Without Our Traditions, Our Lives Would Be as Shaky as a Fiddler on the Roof!

Image-Chagall_FiddlerWhen I was a young man—a teenager, really—I did the usual crazy stuff of the early ’70s: kept my hair long; wore bell bottoms, wide ties, and crazy plaids; kept at least the top three buttons of my shirt open; and, of course, listened to rock-n-roll.

But through it all I had this love for older things. I think it had something to do with my grandmother, Nana, whom I loved with great affection. She often lamented the loss of the old things and the old ways. She missed the Latin Mass. She missed when manners were better, when people remembered how to dress well, when things were more certain. She often told me how much she missed the beautiful old songs, the incense, the veils, the priests in cassocks, and so many other things. She had my ear; I was sympathetic.

Somehow her love for older things and older ways took hold in me, even as I indulged in the silly trappings of the seventies. My parents’ generation (born in the late ’20s and ’30s) and even more so the generation born after the Second World War were somewhat iconoclastic. The motto seemed to be “Out with the old and in with the new … new and improved.”

Much of the iconoclasm of the ’50s through the mid-’80s has now given way; many older things are once again appreciated. As I brought some things down out of the attic of my parents’ house in the early ’90s, my mother (strangely) appreciated them again. Other family members took some of the old silver. My chalice was actually an old castoff that I had restored.

Statues have begun to return to churches; some of the old hymns have returned. The Latin Mass, once relegated to the basement, has been dusted off and is now appreciated again by many (mostly younger) Catholics. I have also had the good fortune of being able to help restore two old churches to their former glory, undoing some of the iconoclasm from which they suffered. I even wear my cassock quite often.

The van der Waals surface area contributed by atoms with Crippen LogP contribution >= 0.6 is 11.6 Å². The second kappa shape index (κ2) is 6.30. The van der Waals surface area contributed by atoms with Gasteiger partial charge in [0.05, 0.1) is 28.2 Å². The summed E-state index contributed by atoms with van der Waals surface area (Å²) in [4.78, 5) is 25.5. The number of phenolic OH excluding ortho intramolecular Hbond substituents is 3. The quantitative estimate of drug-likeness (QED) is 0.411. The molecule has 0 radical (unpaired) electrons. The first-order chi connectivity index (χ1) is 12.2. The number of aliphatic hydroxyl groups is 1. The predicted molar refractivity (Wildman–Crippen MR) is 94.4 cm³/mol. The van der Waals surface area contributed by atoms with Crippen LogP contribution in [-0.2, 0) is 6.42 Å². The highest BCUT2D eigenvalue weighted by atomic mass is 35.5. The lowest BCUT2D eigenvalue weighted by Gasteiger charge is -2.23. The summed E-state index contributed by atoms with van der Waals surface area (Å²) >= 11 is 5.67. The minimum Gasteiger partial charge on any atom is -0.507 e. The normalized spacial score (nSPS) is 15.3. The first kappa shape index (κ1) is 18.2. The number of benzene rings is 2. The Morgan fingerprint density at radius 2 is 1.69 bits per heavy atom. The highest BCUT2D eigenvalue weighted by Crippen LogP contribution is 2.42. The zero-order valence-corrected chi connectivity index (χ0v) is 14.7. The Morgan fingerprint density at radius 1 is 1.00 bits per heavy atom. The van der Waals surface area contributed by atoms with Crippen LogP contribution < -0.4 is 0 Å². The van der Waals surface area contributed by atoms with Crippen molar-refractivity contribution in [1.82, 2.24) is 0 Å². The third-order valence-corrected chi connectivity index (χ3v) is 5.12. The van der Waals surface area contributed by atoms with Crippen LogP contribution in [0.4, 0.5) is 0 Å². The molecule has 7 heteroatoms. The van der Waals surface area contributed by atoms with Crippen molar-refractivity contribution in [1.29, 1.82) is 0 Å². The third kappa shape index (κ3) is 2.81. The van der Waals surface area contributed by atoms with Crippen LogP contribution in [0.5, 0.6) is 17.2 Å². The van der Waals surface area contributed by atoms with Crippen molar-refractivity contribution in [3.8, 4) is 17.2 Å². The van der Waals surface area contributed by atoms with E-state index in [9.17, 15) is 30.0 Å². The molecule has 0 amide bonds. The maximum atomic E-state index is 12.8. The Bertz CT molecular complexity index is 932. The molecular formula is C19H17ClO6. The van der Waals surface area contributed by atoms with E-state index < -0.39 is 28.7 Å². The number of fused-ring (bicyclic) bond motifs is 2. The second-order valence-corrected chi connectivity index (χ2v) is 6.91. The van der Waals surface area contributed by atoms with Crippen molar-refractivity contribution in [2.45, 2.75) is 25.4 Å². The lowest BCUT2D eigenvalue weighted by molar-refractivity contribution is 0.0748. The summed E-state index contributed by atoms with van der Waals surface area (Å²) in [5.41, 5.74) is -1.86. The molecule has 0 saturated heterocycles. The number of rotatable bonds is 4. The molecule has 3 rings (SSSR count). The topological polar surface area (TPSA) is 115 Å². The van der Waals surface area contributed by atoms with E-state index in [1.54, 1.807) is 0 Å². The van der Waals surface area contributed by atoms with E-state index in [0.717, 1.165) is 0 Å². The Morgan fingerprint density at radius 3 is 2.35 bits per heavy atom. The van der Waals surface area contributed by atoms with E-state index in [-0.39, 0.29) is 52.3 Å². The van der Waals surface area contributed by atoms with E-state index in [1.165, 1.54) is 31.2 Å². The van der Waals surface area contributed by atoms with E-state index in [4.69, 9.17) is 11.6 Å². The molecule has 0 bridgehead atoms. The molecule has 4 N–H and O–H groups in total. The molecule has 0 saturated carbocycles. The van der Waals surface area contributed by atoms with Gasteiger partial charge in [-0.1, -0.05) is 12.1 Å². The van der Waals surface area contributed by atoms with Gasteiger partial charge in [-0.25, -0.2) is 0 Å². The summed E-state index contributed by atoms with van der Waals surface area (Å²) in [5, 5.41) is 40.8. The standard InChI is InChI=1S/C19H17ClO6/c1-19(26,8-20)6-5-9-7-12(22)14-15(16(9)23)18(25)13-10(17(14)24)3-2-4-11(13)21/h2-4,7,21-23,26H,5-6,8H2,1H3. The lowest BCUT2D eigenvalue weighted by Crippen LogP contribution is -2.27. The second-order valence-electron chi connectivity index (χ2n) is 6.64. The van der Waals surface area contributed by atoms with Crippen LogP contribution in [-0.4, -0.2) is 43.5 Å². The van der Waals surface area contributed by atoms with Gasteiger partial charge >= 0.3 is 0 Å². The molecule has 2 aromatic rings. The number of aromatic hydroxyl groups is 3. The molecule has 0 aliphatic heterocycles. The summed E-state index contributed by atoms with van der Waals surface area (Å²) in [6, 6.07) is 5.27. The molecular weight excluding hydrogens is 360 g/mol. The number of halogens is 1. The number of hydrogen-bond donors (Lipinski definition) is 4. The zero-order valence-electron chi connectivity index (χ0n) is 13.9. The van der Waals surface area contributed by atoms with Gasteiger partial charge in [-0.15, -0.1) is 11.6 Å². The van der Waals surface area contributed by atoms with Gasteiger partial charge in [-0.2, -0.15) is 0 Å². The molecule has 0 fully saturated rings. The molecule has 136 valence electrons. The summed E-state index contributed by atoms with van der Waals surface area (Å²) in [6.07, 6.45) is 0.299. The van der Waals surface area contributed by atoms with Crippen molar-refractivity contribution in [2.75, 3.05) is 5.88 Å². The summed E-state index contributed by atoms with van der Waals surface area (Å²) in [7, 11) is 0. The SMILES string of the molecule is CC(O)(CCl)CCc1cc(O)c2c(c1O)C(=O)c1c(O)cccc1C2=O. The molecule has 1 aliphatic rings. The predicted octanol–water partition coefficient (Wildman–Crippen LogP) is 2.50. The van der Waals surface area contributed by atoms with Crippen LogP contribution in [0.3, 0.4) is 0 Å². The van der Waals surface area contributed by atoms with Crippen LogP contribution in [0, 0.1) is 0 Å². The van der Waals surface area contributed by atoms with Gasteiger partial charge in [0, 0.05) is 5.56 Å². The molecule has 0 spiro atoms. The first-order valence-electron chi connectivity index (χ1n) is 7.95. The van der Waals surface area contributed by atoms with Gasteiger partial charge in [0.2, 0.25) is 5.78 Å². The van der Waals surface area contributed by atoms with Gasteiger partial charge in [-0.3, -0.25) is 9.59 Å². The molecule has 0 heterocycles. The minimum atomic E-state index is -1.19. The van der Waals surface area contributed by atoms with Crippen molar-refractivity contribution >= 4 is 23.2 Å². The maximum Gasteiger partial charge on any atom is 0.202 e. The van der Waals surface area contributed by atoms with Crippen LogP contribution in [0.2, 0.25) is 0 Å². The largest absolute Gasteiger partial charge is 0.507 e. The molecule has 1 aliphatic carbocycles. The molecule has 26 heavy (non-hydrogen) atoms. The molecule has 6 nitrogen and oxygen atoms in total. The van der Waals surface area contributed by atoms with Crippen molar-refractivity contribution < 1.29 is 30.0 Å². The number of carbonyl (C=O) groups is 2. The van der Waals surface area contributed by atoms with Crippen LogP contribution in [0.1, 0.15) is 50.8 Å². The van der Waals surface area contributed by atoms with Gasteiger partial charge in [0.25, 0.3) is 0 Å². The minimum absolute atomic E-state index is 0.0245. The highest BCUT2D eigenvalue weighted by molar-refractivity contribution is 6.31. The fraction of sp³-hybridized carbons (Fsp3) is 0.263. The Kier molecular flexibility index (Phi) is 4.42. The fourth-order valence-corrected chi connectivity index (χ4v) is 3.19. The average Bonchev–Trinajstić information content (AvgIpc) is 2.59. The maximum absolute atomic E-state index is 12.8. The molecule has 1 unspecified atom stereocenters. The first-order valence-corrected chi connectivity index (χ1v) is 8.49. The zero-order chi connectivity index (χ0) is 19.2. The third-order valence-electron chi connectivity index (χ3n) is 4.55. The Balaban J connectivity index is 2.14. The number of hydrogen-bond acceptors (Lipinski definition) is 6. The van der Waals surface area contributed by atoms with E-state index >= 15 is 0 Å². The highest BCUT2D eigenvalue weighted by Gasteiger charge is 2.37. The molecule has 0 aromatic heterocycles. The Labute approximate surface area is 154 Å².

Traditions are established and endure for a reason. Fundamentally, they simplify life by giving structure, boundaries, and expectations. It is easier for people to navigate in the realm of tradition. But traditions begin to be endangered when people forget their purpose, when people forget where they came from or why they are observed, when people forget what they mean or symbolize.

What would happen if I were to get into a time machine, go back to 1940, and ask the people of the parish some of these questions: Why do women wear hats and veils while men do not cover their heads? Why do we kneel to receive Communion? Why is the Mass in Latin? Why does the priest face toward the altar? Why are all these things done this way? I suspect I would get answers like this one: “I dunno, we just do it that way. Why don’t you ask the priest?”

I wonder if the first step in the loss of a tradition occurs when it no longer makes conscious sense to people, when it is no longer clear to them why something is done, when all that they can say about it is “That’s just what we do.”